The Ahuas massacre is just the latest and most blatant example of another U.S. foreign policy gone terribly wrong. Some say that the drug war has backfired. Others argue that the drug war is succeeding in serving a different set of interests from those used to justify the billion-dollar expenditures. But with more than 50,000 dead in Mexico and Central America sucked fast into the vortex of violence, almost nobody says that the drug war is working or that victory is just around the corner.
In an implicit recognition of the criticism, State Department officials have attempted to portray a “kinder and gentler” drug war. They emphasize “soft” aid, while in practice the military component remains at the center of the security strategy in both the Mexican Merida initiative and the Central American Regional Security initiative (CARSI).
Both of these initiatives use the standard Nixon model of a war on drugs based on interdiction and enforcement. As noted in a February 21, 2012 Congressional Research Service report on CARSI, “the U.S. drug control budget remains largely focused on overseas supply-reduction programs and domestic law enforcement efforts.”
In the United States, this strategy involves throwing millions of young people in jail–mostly poor, African American, or Latino. Abroad, it means militarizing the lands of mostly poor, African-descent, and indigenous peoples. There’s a pattern here.
The Ahuas massacre lays bare the fiction of a “new” approach and demonstrates the human costs of the military strategy. With more and more U.S. agents and equipment on the front lines, the likelihood of similarly deadly incidents will only increase. Preliminary reports show that the helicopters flew from the recently re-installed El Mocoron forward operating base. El Mocoron was a base for U.S. illegal operations to support Contra forces in Nicaragua. Since the shootings, more military forces have been sent into the region. The historic parallels have struck fear into Hondurans who suffered under the repressive regimes supported by the U.S. government in the 1980s.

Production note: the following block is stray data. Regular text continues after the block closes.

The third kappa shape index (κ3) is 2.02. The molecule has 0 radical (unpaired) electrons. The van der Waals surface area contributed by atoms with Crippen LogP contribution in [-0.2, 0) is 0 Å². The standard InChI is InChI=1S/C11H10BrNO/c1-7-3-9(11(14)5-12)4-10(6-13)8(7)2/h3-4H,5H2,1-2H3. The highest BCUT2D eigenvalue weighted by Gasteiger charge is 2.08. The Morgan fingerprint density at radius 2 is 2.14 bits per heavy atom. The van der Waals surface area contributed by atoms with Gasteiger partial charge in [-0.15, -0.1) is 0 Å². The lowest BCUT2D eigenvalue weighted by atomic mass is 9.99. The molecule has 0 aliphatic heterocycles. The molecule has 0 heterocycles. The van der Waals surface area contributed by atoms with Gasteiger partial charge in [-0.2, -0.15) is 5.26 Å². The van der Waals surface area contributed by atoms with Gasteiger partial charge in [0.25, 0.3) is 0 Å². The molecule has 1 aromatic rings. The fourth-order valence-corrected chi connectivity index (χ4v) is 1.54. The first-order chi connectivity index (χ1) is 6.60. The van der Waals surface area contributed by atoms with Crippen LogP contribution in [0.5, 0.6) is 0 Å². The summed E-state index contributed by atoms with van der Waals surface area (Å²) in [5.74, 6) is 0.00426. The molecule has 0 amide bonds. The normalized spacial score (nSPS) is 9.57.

The Honduran human rights group COFADEH has demanded a full investigation of the massacre and aid to the victims. The U.S. government should fully investigate the shooting as well as subsequent acts including allegations of torture, blocking access to immediate medical care, and threats to family members who have protested the treatment of the survivors. Since taxpayer-funded personnel and equipment were directly involved in the massacre, U.S. citizens must pressure Congress and the State Department to investigate and then assign responsibilities.
As citizens we have a right to know who was in charge of this fatal operation, why they made the decision to unleash lethal force against a passenger boat, and what will be done to prevent the death of civilians in the future. We’re told that the violence is all caused by organized crime. In this case, the shots fired came from security forces. As COFADEH points out,
“In the midst of the so-called ‘war on drugs’, the principal victims are Mosquito indigenous people, among them, women and children; the principal entity responsible for these very serious acts is the State.”
These deaths must be treated with as much, or more, concern as those that result from drug cartel operations.
If the U.S. and Honduran governments sweep this case under the rug, it will be a travesty of justice and an affront to the grieving families. If we do not stand with the human rights organizations in the United States and Honduras to demand that the crime be fully investigated and the guilty punished, the war on drugs will enter a new phase of ignominy.
Meanwhile, the U.S. government continues to channel hundreds of millions of dollars into confiscating prohibited substances rather than making people safer. Not only do these policies not make people safer, they often end up killing, maiming, exiling, and bereaving the poorest and most vulnerable. We can put a stop to the drug war before the toll rises. We owe that much to the victims, to people like Hilda Lezama.
Foreign Policy In Focus columnist Laura Carlsen is director of the Americas Program for the Center for International Policy in Mexico City. She was part of the international delegation investigating the Ahuas massacre.